Quid Pro “No”

On 9/27/2010 the Detroit Symphony Orchestra (DSO) musicians published a statement at their website offering up speculation on why conductor JoAnn Faletta withdrew from conducting their self produced concerts on 10/3/2010 and 10/10/2010. According to the musicians, Faletta had “graciously agreed to conduct…donating her services during their labor dispute with management” but shortly thereafter Columbia Artists Management Inc. (CAMI) president Tim Fox, the agency that represents Faletta, told the musicians Faletta would have to withdraw…

The DSO musicians provide a lengthy explanation behind why they believe the decision was based primarily on CAMI’s desire to defend against retribution against their client and to protect the agencies’ bottom line.

“Could it be that CAMI needs to protect its burgeoning relationship with the DSO’s management and their resulting associated income?  Allowing Ms. Falletta to perform alongside, and in sympathy with, the musicians of the Detroit Symphony might cause her to be blacklisted. Not only might the DSO’s management not hire her in the future but the managements of other orchestras might follow suit, reducing both her income, and CAMI’s income, for years to come.” – DSO musicians website, 10/27/2010.

Currently, the DSO musicians have two other concerts planned, each featuring an established conductor. The 10/10/2010 concert features West Virginia Symphony Orchestra music director Grant Cooper and the 10/24/2010 features former Utah Symphony Orchestra music director and Detroit native, Joseph Silverstein.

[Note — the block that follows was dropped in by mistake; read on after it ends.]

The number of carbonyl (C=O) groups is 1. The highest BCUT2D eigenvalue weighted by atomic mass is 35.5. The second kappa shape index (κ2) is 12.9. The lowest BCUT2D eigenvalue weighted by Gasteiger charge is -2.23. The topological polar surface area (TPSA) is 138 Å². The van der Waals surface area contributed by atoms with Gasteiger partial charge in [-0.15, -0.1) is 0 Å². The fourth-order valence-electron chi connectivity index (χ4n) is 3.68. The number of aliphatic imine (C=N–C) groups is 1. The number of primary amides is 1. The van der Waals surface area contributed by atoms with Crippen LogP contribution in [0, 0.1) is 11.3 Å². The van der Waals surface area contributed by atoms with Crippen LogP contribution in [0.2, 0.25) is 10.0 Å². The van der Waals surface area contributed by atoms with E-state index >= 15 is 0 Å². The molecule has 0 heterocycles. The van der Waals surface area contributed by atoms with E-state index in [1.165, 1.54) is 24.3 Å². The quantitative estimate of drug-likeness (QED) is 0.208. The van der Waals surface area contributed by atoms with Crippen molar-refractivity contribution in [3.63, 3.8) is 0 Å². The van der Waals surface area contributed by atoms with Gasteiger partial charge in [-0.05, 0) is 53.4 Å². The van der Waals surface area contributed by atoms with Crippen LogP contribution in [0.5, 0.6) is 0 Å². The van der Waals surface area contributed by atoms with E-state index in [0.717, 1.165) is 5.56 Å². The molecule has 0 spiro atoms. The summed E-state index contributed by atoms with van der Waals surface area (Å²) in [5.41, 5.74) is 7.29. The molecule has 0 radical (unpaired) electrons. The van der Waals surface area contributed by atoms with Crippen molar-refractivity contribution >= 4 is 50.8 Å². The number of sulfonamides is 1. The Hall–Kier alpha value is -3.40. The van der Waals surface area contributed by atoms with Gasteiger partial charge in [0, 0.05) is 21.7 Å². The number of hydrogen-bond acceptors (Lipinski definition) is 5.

What do you think; do conductors and soloists put their careers at risk if they take part in musician organized concerts connected to labor disputes? Is speculation of the kind offered up by the DSO musicians legitimate or an attempt to elicit sympathy? Post a comment or send in an email message with your thoughts and observations.

About Drew McManus

"I hear that every time you show up to work with an orchestra, people get fired." Those were the first words out of an executive's mouth after her board chair introduced us. That executive is now a dear colleague and friend but the day that consulting contract began with her orchestra, she was convinced I was a hatchet-man brought in by the board to clean house.

I understand where the trepidation comes from as a great deal of my consulting and technology provider work for arts organizations involves due diligence, separating fact from fiction, interpreting spin, as well as performance review and oversight. So yes, sometimes that work results in one or two individuals "aggressively embracing career change" but far more often than not, it reinforces and clarifies exactly what works and why.

In short, it doesn't matter if you know where all the bodies are buried if you can't keep your own clients out of the ground, and I'm fortunate enough to say that for more than 15 years, I've done exactly that for groups of all budget size from Qatar to Kathmandu.

For fun, I write a daily blog about the orchestra business, provide a platform for arts insiders to speak their mind, keep track of what people in this business get paid, help write a satirical cartoon about orchestra life, hack the arts, and love a good coffee drink.

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9 thoughts on “Quid Pro “No””

  1. Today’s post brings to mind Junichi Hirokami, the Music Director of the Columbus Symphony who was a strong and outspoken advocate for the musicians during their labor dispute and was then dismissed by management. Obviously the Columbus Symphony management and Hirokami held two different views of how that organization should develop. Hirokami effectively fulfilled his responsibility as Music Director to be the chief advocate for the artistic integrity of the organization.